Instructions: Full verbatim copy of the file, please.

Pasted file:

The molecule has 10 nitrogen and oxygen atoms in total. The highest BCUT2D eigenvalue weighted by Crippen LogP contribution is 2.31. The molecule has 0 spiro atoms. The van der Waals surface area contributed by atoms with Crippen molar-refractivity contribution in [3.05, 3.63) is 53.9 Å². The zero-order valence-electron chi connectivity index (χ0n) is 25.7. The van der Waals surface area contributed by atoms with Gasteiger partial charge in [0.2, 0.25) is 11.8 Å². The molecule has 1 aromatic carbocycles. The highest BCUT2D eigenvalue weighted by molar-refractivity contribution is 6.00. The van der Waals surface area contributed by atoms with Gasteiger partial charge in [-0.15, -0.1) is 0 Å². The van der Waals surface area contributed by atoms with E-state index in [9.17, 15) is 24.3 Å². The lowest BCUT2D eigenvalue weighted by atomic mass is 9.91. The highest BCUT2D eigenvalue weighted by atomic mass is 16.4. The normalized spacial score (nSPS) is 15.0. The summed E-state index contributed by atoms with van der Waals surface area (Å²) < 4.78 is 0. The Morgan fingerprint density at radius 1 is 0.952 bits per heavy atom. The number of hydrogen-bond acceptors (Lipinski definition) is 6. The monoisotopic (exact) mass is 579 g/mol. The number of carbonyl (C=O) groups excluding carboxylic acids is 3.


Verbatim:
The molecule has 10 nitrogen and oxygen atoms in total. The highest BCUT2D eigenvalue weighted by Crippen LogP contribution is 2.31. The molecule has 0 spiro atoms. The van der Waals surface area contributed by atoms with Crippen molar-refractivity contribution in [3.05, 3.63) is 53.9 Å². The zero-order valence-electron chi connectivity index (χ0n) is 25.7. The van der Waals surface area contributed by atoms with Gasteiger partial charge in [0.2, 0.25) is 11.8 Å². The molecule has 1 aromatic carbocycles. The highest BCUT2D eigenvalue weighted by molar-refractivity contribution is 6.00. The van der Waals surface area contributed by atoms with Gasteiger partial charge in [-0.15, -0.1) is 0 Å². The van der Waals surface area contributed by atoms with E-state index in [9.17, 15) is 24.3 Å². The lowest BCUT2D eigenvalue weighted by atomic mass is 9.91. The highest BCUT2D eigenvalue weighted by atomic mass is 16.4. The normalized spacial score (nSPS) is 15.0. The summed E-state index contributed by atoms with van der Waals surface area (Å²) < 4.78 is 0. The Morgan fingerprint density at radius 1 is 0.952 bits per heavy atom. The number of hydrogen-bond acceptors (Lipinski definition) is 6. The monoisotopic (exact) mass is 579 g/mol. The number of carbonyl (C=O) groups excluding carboxylic acids is 3.